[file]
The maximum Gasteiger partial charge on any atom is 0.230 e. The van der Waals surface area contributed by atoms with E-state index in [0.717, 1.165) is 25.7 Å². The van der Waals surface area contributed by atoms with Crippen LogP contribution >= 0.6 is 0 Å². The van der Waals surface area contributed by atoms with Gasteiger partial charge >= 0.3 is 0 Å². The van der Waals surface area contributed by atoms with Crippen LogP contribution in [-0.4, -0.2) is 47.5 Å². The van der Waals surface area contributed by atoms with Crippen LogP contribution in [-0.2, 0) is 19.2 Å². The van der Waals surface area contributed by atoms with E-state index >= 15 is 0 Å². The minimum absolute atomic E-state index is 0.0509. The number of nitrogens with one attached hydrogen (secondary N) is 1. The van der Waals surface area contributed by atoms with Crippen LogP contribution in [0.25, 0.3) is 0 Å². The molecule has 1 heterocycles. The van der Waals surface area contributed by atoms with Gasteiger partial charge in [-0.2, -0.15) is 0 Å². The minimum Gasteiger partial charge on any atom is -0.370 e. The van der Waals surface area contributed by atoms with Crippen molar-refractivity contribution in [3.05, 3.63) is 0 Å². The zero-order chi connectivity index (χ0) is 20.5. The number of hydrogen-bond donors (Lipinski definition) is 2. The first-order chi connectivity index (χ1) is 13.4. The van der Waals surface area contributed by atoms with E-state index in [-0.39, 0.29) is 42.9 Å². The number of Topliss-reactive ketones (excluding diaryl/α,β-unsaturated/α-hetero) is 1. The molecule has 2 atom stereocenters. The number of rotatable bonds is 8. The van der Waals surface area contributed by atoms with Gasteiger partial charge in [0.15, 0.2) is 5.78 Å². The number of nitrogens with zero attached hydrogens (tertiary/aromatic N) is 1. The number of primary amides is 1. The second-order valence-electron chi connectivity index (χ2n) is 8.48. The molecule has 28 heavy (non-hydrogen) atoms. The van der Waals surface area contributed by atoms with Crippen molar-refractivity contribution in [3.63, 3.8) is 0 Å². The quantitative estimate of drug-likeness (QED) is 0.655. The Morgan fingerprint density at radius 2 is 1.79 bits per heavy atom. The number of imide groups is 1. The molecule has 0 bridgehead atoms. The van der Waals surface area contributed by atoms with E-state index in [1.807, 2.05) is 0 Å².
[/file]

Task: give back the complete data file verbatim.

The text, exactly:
The maximum Gasteiger partial charge on any atom is 0.230 e. The van der Waals surface area contributed by atoms with E-state index in [0.717, 1.165) is 25.7 Å². The van der Waals surface area contributed by atoms with Crippen LogP contribution >= 0.6 is 0 Å². The van der Waals surface area contributed by atoms with Gasteiger partial charge >= 0.3 is 0 Å². The van der Waals surface area contributed by atoms with Crippen LogP contribution in [-0.4, -0.2) is 47.5 Å². The van der Waals surface area contributed by atoms with Crippen LogP contribution in [-0.2, 0) is 19.2 Å². The van der Waals surface area contributed by atoms with E-state index >= 15 is 0 Å². The minimum absolute atomic E-state index is 0.0509. The number of nitrogens with one attached hydrogen (secondary N) is 1. The van der Waals surface area contributed by atoms with Crippen LogP contribution in [0.25, 0.3) is 0 Å². The molecule has 1 heterocycles. The van der Waals surface area contributed by atoms with Gasteiger partial charge in [-0.2, -0.15) is 0 Å². The minimum Gasteiger partial charge on any atom is -0.370 e. The van der Waals surface area contributed by atoms with Crippen molar-refractivity contribution in [3.05, 3.63) is 0 Å². The zero-order chi connectivity index (χ0) is 20.5. The number of hydrogen-bond donors (Lipinski definition) is 2. The first-order chi connectivity index (χ1) is 13.4. The van der Waals surface area contributed by atoms with E-state index in [-0.39, 0.29) is 42.9 Å². The number of Topliss-reactive ketones (excluding diaryl/α,β-unsaturated/α-hetero) is 1. The molecule has 2 atom stereocenters. The number of rotatable bonds is 8. The van der Waals surface area contributed by atoms with Gasteiger partial charge in [0.15, 0.2) is 5.78 Å². The number of nitrogens with zero attached hydrogens (tertiary/aromatic N) is 1. The number of primary amides is 1. The second-order valence-electron chi connectivity index (χ2n) is 8.48. The molecule has 28 heavy (non-hydrogen) atoms. The van der Waals surface area contributed by atoms with Crippen molar-refractivity contribution in [3.63, 3.8) is 0 Å². The quantitative estimate of drug-likeness (QED) is 0.655. The Morgan fingerprint density at radius 2 is 1.79 bits per heavy atom. The number of imide groups is 1. The molecule has 0 bridgehead atoms. The van der Waals surface area contributed by atoms with E-state index in [1.807, 2.05) is 0 Å².